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    Moving Up to Enterprise Leadership: The Seven Seismic Shifts

    Based on my extensive interview research with newly appointed business unit leaders, senior executives charged with developing next-generation talent, and senior HR managers,  I identified the seven seismic shifts that managers must make to become effective enterprise leaders:

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    I've explored these shifts over the years, including in my popular HBR article "How Managers Become Leaders". In the creation of our Leadership Development Journeys we utilize the Seven Seismic Shifts framework to help leaders navigate new challenges as they grow in their leadership experience.

    1. From Specialist to Generalist

    A company’s business functions are managerial subcultures with their own rules and languages. Therefore, managers transitioning to enterprise leadership roles must work hard to achieve “cross-functional fluency.” Someone who grew up in marketing obviously cannot become a “native speaker” of Operations or R&D. Still, you can become fluent—comfortable with the central terms, tools, and ideas employed by the various functions whose work they must integrate. Critically, enterprise leaders must know enough to evaluate and recruit the right people to lead functional areas where they are not experts.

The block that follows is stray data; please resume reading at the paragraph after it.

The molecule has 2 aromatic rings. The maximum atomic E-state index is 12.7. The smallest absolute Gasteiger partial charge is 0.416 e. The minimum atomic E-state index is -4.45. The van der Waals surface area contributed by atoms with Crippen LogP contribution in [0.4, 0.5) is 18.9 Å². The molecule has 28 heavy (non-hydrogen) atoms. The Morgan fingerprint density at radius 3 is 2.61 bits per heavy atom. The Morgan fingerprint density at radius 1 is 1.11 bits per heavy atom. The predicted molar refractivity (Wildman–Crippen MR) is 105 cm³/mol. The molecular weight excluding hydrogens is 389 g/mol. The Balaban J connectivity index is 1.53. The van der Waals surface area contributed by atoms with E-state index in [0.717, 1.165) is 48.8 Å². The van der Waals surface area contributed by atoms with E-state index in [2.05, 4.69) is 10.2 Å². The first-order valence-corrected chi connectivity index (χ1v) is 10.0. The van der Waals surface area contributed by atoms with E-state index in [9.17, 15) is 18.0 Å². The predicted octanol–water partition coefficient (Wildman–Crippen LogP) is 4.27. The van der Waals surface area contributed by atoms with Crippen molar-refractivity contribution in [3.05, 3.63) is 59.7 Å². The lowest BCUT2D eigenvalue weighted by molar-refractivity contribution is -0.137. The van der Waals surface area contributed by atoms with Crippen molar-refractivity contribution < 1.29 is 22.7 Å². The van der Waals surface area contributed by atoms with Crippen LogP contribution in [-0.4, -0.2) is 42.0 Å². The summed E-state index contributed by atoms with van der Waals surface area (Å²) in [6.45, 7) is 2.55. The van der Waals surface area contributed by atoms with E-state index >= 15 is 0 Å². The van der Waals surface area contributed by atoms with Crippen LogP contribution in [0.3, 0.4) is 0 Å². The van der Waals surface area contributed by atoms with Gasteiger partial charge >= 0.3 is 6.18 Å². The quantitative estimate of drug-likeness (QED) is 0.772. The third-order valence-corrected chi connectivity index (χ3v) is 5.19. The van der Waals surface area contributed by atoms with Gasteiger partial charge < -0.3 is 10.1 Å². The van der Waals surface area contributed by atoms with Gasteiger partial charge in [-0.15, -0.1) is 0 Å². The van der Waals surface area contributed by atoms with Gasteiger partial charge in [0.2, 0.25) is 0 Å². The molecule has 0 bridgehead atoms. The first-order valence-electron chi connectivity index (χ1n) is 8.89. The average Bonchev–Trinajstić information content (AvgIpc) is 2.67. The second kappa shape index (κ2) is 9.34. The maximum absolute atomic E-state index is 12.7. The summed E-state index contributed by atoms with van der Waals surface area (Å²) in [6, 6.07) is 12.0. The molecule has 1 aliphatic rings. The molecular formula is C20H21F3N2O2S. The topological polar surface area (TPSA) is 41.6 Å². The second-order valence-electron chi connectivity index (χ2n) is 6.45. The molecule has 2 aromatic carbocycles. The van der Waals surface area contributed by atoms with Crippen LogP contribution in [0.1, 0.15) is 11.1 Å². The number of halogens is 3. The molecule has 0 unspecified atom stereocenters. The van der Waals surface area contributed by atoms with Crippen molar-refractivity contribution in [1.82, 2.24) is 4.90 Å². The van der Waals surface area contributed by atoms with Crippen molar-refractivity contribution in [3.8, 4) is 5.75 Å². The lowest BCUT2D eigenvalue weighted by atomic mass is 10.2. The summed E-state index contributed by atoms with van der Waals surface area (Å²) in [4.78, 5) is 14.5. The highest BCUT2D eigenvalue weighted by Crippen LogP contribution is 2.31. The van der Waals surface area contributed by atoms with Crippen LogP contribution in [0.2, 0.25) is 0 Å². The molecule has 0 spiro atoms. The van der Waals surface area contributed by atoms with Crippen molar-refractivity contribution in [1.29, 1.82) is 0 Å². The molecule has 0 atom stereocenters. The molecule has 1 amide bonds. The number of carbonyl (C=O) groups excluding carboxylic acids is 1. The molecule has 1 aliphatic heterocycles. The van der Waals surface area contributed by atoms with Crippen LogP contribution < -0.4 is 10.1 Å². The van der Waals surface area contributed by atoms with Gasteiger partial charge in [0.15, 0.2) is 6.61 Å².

2. From Analyst to Integrator

    The primary responsibility of functional leaders is to develop and manage their people to achieve analytical depth in focused domains. By contrast, enterprise leaders manage cross-functional teams to integrate the collective knowledge and use it to solve critical organizational problems. Enterprise leaders must shift to managing integrative decision-making and problem-solving and, even more importantly, learn how to make appropriate trade-offs. Enterprise leaders must also work in the “white spaces”—accepting responsibility for issues that don’t fall neatly into any function but are still crucial to the business.

     

    3. From Tactician to Strategist

    More so than functional leaders, enterprise leaders establish and communicate strategic direction for their organizations. So, they must be able to define and communicate the mission and goals (what), the core capabilities (who), the strategy (how), and the vision (why) for their businesses. Additionally, they must be able to easily switch gears, seamlessly shifting between tactical focus (the trees) and strategic focus (the forest). Critically, they must learn to think strategically, which means honing their ability to (1) perceive essential patterns in complex environments, (2) crystallize and communicate those patterns to others in the organization in powerful ways, and (3) use these insights to anticipate and shape the reactions of other key “players,” including customers and competitors.

     

    4. From Bricklayer to Architect